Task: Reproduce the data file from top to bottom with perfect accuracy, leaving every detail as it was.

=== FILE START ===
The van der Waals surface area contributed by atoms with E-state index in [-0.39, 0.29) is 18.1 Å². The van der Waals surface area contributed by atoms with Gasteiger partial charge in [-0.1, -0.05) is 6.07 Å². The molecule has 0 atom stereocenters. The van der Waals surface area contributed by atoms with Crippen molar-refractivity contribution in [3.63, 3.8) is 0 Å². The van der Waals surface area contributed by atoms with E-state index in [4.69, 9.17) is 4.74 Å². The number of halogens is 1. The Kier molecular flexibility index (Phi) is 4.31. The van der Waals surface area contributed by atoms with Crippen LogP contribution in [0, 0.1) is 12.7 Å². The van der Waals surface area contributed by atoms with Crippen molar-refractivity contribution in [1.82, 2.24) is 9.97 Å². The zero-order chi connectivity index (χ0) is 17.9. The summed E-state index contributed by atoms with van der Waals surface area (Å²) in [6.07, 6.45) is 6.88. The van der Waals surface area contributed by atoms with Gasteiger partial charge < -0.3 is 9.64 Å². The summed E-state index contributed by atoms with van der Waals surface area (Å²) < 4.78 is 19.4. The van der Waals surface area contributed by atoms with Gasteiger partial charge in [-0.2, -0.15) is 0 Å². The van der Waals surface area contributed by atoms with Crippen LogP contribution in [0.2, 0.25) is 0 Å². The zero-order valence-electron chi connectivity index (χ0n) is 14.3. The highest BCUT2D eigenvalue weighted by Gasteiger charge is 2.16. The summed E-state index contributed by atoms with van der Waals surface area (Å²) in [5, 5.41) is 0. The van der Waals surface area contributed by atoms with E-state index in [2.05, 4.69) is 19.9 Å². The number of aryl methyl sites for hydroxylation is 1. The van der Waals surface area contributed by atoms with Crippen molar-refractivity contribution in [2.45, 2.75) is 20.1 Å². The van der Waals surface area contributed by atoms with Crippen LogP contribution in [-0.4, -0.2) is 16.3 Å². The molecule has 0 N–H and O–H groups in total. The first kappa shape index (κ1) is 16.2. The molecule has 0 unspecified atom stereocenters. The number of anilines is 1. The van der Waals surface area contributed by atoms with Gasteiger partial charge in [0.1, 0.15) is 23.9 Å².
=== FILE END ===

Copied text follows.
The van der Waals surface area contributed by atoms with E-state index in [-0.39, 0.29) is 18.1 Å². The van der Waals surface area contributed by atoms with Gasteiger partial charge in [-0.1, -0.05) is 6.07 Å². The molecule has 0 atom stereocenters. The van der Waals surface area contributed by atoms with Crippen molar-refractivity contribution in [3.63, 3.8) is 0 Å². The van der Waals surface area contributed by atoms with E-state index in [4.69, 9.17) is 4.74 Å². The number of halogens is 1. The Kier molecular flexibility index (Phi) is 4.31. The van der Waals surface area contributed by atoms with Crippen LogP contribution in [0, 0.1) is 12.7 Å². The van der Waals surface area contributed by atoms with Crippen molar-refractivity contribution in [1.82, 2.24) is 9.97 Å². The zero-order chi connectivity index (χ0) is 17.9. The summed E-state index contributed by atoms with van der Waals surface area (Å²) in [6.07, 6.45) is 6.88. The van der Waals surface area contributed by atoms with Gasteiger partial charge < -0.3 is 9.64 Å². The summed E-state index contributed by atoms with van der Waals surface area (Å²) < 4.78 is 19.4. The van der Waals surface area contributed by atoms with Gasteiger partial charge in [-0.2, -0.15) is 0 Å². The van der Waals surface area contributed by atoms with Crippen LogP contribution in [0.2, 0.25) is 0 Å². The zero-order valence-electron chi connectivity index (χ0n) is 14.3. The highest BCUT2D eigenvalue weighted by Gasteiger charge is 2.16. The summed E-state index contributed by atoms with van der Waals surface area (Å²) in [5, 5.41) is 0. The van der Waals surface area contributed by atoms with E-state index in [2.05, 4.69) is 19.9 Å². The number of aryl methyl sites for hydroxylation is 1. The van der Waals surface area contributed by atoms with Crippen molar-refractivity contribution in [2.45, 2.75) is 20.1 Å². The van der Waals surface area contributed by atoms with Crippen LogP contribution in [-0.4, -0.2) is 16.3 Å². The molecule has 0 N–H and O–H groups in total. The first kappa shape index (κ1) is 16.2. The molecule has 0 unspecified atom stereocenters. The number of anilines is 1. The van der Waals surface area contributed by atoms with Gasteiger partial charge in [0.1, 0.15) is 23.9 Å².